What is sustainable seafood exactly? Sustainable seafood must be caught while still keeping the fish stocks and their surrounding environment relatively stable. Students will be able to learn about this through labels on the menus, plus there will be posters and ads.

Taking its environmental impact rather seriously, Cal Dining was also the first dining program to earn organic certification. The salad bars at all four dining halls are organic, so as long as you manage to resist the rather high amounts artery-clogging foods (Late Night), you should be able to maintain a relatively healthy diet.

Image Source: quinet under Creative Commons
UC Berkeley achieves sustainable seafood certification [UC Berkeley NewsCenter]


donut

Well, not really. At least it’s not enough of one that anyone seems to really be able to quite pin (get it?) down what happened.

King Pin Donuts and Cal Dining, have called an end to their approximately 15-year relationship, which over the past two years has been on a downward spiral into nothingness. read more »


THIS IS US RIGHT NOW.

Freshmen, gather ’round. Let the Clog tell you a story:

Once upon a time (like, uh, last year) in a kingdom called Cal Dining, they had delicious, delicious, artery-clogging chicken strips. It was a golden age for said kingdom, and the morsels of ostensibly real, white-meat chicken were coated in the crispiest of deep fried, lightly spiced outer coating stuff. They were awesome and they made the meal points that campus housing-dwellers were required to purchase worth having. (Warning: This post is perhaps unnecessarily long.) read more »


summer-019

It seems the campus has launched some sort of weird advertising campaign for the new Foothill Food Court scheduled to open in the fall. read more »


.!.

OH THE HUMANITY.
It’s getting to be that time of year again–that time when your basic human needs start competing with each other for your time like 12-year-old girls vying for the chance to touch a Jonas brother’s hand. Things are starting to get ugly.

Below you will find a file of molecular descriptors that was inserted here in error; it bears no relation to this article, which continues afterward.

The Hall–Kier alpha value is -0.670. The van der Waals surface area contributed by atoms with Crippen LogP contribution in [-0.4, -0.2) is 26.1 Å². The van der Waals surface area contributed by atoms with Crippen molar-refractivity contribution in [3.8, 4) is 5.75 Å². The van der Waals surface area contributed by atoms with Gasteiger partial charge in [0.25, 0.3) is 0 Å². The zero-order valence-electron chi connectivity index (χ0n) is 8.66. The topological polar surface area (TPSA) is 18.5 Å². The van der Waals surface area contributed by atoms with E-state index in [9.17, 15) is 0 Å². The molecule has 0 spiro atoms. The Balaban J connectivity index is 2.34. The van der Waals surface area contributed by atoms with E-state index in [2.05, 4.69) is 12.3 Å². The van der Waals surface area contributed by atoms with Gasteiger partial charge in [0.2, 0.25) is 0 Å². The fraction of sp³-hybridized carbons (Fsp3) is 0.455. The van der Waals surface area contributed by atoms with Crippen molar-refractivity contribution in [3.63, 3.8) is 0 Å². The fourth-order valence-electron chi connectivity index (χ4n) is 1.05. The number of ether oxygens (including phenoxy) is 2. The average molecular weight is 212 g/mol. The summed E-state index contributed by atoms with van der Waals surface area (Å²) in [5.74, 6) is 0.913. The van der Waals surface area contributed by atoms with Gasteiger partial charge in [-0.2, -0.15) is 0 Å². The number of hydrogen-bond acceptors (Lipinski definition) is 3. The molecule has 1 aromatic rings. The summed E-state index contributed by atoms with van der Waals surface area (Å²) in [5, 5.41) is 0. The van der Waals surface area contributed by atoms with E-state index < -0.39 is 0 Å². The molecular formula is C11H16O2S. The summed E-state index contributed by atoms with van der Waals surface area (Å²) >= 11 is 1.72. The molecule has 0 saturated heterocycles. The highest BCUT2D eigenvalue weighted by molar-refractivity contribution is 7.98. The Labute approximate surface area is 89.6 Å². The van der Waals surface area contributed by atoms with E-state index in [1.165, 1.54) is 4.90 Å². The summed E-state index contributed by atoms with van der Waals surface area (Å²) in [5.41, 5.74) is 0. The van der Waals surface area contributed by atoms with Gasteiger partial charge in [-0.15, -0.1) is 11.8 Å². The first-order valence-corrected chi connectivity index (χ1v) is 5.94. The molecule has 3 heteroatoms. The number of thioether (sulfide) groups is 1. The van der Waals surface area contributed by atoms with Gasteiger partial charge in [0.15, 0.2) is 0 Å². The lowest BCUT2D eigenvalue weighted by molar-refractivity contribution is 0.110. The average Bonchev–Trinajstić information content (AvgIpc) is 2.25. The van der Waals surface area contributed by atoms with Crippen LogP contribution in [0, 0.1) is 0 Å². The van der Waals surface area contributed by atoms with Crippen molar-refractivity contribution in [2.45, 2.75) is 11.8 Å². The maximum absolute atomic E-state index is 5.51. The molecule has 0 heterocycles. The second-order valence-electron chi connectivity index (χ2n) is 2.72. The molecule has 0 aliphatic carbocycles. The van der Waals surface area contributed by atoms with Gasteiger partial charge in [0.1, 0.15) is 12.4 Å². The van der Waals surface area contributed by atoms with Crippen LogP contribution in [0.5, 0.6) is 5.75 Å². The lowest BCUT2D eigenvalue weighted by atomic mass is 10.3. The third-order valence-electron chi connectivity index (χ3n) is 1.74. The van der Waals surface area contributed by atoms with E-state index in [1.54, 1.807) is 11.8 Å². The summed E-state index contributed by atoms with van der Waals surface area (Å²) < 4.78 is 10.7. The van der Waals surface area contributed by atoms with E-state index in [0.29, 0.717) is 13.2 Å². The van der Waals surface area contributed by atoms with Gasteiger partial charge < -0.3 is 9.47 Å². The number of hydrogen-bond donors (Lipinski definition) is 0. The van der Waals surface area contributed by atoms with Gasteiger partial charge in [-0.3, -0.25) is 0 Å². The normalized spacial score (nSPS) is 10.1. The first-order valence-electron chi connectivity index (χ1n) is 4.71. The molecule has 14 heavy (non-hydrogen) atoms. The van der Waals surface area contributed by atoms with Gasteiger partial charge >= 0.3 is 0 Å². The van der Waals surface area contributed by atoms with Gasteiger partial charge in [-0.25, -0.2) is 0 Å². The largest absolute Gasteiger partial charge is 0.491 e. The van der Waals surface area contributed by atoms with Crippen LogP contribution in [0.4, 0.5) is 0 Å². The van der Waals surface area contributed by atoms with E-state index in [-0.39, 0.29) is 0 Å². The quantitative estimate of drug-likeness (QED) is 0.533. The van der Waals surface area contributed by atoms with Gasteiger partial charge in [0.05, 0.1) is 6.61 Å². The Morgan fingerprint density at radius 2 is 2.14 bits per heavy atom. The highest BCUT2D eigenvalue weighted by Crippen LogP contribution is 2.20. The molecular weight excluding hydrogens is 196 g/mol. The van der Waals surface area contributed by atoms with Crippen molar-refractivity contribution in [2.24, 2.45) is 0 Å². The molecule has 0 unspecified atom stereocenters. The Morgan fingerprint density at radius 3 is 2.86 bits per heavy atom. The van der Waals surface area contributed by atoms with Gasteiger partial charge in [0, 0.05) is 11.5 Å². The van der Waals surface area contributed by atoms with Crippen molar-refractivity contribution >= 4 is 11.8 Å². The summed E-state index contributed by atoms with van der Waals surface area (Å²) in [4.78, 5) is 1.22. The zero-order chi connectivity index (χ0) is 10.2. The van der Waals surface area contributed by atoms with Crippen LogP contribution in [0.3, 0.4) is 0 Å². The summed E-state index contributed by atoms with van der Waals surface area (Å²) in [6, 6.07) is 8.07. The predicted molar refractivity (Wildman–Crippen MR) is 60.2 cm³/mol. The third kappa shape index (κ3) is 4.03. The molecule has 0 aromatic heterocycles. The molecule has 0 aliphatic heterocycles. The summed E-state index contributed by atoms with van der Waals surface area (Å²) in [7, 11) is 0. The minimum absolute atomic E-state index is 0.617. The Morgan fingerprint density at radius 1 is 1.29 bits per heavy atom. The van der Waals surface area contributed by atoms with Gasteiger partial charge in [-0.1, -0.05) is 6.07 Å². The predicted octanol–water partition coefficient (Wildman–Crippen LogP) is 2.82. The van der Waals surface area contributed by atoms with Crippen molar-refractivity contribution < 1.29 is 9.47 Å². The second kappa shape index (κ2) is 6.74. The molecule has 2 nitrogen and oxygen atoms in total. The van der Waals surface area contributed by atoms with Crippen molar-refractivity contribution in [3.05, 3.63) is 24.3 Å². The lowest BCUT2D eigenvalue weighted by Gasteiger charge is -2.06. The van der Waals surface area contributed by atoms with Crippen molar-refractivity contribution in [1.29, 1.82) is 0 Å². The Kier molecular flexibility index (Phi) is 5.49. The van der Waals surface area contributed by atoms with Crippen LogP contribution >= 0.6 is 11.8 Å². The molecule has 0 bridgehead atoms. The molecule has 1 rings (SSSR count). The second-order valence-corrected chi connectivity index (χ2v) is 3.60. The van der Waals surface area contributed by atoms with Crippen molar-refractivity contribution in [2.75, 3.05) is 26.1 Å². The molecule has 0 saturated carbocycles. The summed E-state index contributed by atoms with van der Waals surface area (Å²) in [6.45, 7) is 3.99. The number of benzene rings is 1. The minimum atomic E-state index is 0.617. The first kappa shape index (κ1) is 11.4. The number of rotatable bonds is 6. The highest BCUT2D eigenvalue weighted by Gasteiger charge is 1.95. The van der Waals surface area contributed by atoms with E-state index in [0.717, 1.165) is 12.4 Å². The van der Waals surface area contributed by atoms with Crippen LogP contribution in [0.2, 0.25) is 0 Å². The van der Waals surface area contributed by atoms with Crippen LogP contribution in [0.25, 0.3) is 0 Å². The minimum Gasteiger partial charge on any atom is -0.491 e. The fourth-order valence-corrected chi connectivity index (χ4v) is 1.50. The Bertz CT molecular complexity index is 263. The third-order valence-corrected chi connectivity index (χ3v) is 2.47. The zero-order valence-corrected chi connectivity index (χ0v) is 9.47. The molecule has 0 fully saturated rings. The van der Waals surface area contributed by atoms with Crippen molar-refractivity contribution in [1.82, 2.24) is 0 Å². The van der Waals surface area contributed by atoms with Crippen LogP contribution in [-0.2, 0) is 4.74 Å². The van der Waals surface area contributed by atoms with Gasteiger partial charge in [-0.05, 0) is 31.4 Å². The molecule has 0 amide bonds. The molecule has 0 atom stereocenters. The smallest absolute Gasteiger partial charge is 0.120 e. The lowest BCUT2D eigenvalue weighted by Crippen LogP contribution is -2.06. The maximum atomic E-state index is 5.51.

You could try to catch up on all that reading you never did, but then the ensuing sleep deprivation might cause you to drool all over your blue book the next morning. You could stop studying to eat, but then you’d have to leave the library … or would you? read more »


Starting next semester, Cal Dining will try out an a la carte food service at the Foothill location of Cal Dining’s Agriculture-Industrial Complex. But what about the eons-old tradition of buffet-style dorm food? Doesn’t custom count for anything anymore?

Well, that’s why—so far, at least—the changes will affect only one of the dining commons. So if you still want to stuff your face with read more »


To bring you this important message. Crossroads’ Late Night offerings have been updated.

They now serve grilled cheese, grilled chicken sandwiches, and perhaps most importantly, quesadillas–with or without chicken. You should not, however, let these revolutionary culinary developments distract you from the fact that the online menu is a filthy pack of lies. They do not actually serve organic tossed salad … yet. It also fails to mention that to-go boxes are now 50 cents. We know. Totally ridiculous, right?

So you best get those ideas of making yourself a makeshift crispy chicken Caesar salad out of your head, young’un. It’s time you learned that life is full of disappointment.

Menus- Crossroads Late Night [Cal Dining]